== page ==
From acoustic to tin, glued-up or suspended, there’s a ceiling tile to suit any room or need. Need soundproofing that looks good too? Look no further than acoustic ceiling panels.
Ceiling panels with sound-dampening properties are used to keep unwanted sound from getting into or out of a room. Home movie theaters are an ideal residential application of acoustic tiles. The sound reduction quality from the tiles, however, is quite minimal on its own and for a better result, the installation must be complemented with additional sound-insulating material, in sheet or in bat, and installed just above the acoustical panel offering thicker and more effective soundproofing qualities.
For even greater performance an extra layer of soundproofing drywall attached to the frame with special padded brackets will certainly upgrade the setup. Those are criteria worth exploring if you're going for acoustics, but this is only one of the purposes of ceiling tiles. Another is decoration, which is where tin ceilings excel.
Tin Ceiling Panels
Tin ceiling tiles have ornate, embossed patterns on them that evoke the Victorian era. Tin tiles uses aren’t limited to the ceiling either: they can adorn walls or backsplashes. If the cost of real tin tiles is too great for you, don’t worry; there are plenty of faux-tin alternatives that cost less.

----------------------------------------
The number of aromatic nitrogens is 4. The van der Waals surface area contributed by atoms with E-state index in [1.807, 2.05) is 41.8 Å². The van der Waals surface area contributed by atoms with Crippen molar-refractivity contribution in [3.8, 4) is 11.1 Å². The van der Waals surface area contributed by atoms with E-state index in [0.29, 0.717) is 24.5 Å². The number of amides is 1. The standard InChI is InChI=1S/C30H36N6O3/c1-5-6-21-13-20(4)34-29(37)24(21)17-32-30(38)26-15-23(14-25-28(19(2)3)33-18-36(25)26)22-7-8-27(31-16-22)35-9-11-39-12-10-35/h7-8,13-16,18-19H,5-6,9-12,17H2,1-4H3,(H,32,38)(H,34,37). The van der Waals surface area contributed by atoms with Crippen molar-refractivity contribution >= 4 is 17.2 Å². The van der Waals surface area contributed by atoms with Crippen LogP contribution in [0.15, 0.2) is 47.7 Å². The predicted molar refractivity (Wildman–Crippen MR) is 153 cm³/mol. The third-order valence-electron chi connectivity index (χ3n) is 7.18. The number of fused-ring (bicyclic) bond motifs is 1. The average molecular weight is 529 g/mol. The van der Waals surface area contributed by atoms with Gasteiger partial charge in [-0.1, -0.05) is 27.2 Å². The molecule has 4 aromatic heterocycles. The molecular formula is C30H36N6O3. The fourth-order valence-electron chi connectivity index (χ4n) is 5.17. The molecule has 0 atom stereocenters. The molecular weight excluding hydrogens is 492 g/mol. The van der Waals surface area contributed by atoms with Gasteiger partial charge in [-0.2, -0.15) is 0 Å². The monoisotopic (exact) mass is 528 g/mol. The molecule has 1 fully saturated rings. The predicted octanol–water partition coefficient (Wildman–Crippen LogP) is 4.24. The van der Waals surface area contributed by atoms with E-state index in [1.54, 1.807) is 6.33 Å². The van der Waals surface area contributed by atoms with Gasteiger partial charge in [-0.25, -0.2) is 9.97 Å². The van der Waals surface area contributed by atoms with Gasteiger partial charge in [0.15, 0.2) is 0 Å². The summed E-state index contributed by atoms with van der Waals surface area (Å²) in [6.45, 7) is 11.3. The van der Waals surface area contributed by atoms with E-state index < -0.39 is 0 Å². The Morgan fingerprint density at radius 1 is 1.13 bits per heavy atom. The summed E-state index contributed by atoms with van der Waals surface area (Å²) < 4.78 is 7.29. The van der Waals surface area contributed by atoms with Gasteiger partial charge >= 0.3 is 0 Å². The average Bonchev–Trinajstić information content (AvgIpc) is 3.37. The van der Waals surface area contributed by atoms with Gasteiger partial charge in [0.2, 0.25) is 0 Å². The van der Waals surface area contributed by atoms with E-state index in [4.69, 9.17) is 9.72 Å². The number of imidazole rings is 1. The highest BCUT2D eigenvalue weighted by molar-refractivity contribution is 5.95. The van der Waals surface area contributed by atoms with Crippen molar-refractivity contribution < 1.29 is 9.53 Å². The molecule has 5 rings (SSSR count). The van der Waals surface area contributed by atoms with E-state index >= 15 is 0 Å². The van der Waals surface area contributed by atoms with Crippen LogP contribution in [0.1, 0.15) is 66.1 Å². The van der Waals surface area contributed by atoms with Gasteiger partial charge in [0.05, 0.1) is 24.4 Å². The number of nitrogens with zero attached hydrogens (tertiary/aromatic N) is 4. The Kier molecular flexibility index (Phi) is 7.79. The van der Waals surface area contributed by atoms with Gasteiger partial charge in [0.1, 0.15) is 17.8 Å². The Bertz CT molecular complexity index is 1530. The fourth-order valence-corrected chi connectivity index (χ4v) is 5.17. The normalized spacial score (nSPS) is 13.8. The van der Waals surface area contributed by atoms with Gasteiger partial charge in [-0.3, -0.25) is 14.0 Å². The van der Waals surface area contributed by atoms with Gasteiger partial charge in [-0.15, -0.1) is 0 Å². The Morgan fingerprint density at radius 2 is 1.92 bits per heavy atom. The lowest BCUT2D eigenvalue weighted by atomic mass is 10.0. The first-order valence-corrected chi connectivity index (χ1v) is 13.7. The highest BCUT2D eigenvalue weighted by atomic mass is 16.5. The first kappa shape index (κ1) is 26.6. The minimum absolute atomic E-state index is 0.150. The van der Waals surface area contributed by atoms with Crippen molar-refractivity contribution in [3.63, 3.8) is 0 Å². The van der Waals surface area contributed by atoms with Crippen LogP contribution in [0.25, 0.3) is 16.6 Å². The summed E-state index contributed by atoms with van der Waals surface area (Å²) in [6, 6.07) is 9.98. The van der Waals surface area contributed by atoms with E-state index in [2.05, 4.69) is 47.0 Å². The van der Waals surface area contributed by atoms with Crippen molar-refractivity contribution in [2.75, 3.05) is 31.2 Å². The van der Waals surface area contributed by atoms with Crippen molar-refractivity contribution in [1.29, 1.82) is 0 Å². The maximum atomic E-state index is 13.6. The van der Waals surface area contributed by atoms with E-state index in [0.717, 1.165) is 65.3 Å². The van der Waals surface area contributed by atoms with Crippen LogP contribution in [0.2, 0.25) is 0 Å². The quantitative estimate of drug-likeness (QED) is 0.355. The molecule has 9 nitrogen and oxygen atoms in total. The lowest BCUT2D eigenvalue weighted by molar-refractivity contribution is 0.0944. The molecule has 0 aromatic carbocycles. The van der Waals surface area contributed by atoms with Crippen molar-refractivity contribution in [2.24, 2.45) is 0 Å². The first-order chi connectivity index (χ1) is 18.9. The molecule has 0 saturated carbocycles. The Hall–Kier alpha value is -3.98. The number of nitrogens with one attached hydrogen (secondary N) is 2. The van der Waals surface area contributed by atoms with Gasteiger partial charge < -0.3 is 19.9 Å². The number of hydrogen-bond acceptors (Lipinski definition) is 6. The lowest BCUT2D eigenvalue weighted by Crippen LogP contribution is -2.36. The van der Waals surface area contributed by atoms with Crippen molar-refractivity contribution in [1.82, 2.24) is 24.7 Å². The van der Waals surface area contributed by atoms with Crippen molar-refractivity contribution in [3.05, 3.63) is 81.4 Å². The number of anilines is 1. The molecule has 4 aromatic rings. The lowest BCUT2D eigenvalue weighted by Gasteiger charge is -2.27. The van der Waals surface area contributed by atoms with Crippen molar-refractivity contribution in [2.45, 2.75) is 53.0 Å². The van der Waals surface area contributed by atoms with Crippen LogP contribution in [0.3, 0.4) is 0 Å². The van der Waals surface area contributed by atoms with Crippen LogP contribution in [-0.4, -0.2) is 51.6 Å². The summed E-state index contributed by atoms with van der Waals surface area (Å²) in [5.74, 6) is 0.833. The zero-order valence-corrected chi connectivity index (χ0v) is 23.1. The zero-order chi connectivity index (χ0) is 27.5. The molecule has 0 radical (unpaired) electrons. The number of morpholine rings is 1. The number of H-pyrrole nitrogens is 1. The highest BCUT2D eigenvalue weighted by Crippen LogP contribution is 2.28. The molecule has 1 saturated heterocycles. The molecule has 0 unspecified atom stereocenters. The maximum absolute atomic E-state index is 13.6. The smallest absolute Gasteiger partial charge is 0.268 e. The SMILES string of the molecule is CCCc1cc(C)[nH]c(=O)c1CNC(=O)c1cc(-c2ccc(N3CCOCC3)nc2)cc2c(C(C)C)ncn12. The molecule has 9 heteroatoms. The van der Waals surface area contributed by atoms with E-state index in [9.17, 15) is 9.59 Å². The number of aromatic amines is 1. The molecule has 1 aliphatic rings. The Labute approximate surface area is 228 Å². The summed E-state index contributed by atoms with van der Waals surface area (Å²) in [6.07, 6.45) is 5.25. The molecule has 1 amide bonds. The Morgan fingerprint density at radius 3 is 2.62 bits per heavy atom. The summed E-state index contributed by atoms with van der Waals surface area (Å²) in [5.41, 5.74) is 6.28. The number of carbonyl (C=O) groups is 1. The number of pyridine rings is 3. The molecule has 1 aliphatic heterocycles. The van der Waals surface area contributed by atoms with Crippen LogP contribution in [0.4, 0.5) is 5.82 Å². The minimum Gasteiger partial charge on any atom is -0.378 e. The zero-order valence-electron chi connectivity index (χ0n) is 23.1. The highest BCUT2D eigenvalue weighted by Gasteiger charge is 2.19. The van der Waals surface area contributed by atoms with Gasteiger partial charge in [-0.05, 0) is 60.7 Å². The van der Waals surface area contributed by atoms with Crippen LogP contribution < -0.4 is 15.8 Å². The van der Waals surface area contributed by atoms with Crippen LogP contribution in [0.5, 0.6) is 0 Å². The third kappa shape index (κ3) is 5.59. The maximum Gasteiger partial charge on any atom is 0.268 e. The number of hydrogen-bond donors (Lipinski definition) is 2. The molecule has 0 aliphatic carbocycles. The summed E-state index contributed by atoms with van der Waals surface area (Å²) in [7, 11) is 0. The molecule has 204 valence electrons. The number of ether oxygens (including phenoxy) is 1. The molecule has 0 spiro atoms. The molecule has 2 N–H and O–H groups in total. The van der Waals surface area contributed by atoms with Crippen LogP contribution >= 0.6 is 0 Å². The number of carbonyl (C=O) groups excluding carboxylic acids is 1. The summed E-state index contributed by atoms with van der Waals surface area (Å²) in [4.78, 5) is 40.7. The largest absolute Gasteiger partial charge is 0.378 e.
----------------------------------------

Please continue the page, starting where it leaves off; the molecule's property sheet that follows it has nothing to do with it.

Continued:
Suspended Ceiling Panels
Suspended ceilings were traditionally confined to an office setting where they simultaneously conceal and grant easy access to wiring and ductwork. Now, they are gaining traction in the consumer sector thanks to the ever-increasing variety of materials from which they're made and the many decorative options they present. In the home, they’re often installed to hide a damaged or otherwise unattractive ceiling. They rest inside of a metal grid.
Glued-Up Ceiling Panels
As the name suggests, these panels are attached directly to the ceiling with glue. They are mainly decorative, acting almost as wallpaper for the ceiling. Speaking of wallpaper, some of it is designed to replicate the look of tin ceiling tiles, but that’s a whole other article. . . .